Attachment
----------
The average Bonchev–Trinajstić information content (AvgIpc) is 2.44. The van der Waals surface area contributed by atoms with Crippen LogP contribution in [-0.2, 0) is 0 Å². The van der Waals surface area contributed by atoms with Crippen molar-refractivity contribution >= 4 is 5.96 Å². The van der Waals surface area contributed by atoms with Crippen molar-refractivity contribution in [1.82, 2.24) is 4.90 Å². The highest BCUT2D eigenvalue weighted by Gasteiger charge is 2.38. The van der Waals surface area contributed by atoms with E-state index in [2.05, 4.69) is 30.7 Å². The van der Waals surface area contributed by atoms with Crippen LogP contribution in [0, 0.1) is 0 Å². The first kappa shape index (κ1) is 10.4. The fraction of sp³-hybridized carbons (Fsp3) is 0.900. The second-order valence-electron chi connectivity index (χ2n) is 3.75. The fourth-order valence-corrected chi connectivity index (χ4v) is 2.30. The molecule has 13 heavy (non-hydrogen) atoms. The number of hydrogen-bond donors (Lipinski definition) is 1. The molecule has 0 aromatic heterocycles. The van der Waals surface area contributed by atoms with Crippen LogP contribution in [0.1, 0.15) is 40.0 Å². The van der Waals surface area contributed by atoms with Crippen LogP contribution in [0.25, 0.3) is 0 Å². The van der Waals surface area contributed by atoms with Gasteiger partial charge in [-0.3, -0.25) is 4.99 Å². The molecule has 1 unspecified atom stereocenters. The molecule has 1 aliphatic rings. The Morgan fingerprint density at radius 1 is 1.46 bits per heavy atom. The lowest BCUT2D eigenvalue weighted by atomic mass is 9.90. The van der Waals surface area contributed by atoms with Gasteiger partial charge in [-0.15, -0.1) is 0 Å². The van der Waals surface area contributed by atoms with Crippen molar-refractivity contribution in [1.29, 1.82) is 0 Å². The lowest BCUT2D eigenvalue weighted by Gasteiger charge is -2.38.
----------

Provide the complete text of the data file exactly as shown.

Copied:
The average Bonchev–Trinajstić information content (AvgIpc) is 2.44. The van der Waals surface area contributed by atoms with Crippen LogP contribution in [-0.2, 0) is 0 Å². The van der Waals surface area contributed by atoms with Crippen molar-refractivity contribution >= 4 is 5.96 Å². The van der Waals surface area contributed by atoms with Crippen molar-refractivity contribution in [1.82, 2.24) is 4.90 Å². The highest BCUT2D eigenvalue weighted by Gasteiger charge is 2.38. The van der Waals surface area contributed by atoms with E-state index in [2.05, 4.69) is 30.7 Å². The van der Waals surface area contributed by atoms with Crippen LogP contribution in [0, 0.1) is 0 Å². The first kappa shape index (κ1) is 10.4. The fraction of sp³-hybridized carbons (Fsp3) is 0.900. The second-order valence-electron chi connectivity index (χ2n) is 3.75. The fourth-order valence-corrected chi connectivity index (χ4v) is 2.30. The molecule has 13 heavy (non-hydrogen) atoms. The number of hydrogen-bond donors (Lipinski definition) is 1. The molecule has 0 aromatic heterocycles. The van der Waals surface area contributed by atoms with Crippen LogP contribution in [0.1, 0.15) is 40.0 Å². The van der Waals surface area contributed by atoms with Crippen LogP contribution in [0.25, 0.3) is 0 Å². The van der Waals surface area contributed by atoms with Gasteiger partial charge in [-0.3, -0.25) is 4.99 Å². The molecule has 1 unspecified atom stereocenters. The molecule has 1 aliphatic rings. The Morgan fingerprint density at radius 1 is 1.46 bits per heavy atom. The lowest BCUT2D eigenvalue weighted by atomic mass is 9.90. The van der Waals surface area contributed by atoms with Gasteiger partial charge in [-0.15, -0.1) is 0 Å². The van der Waals surface area contributed by atoms with Crippen molar-refractivity contribution in [1.29, 1.82) is 0 Å². The lowest BCUT2D eigenvalue weighted by Gasteiger charge is -2.38.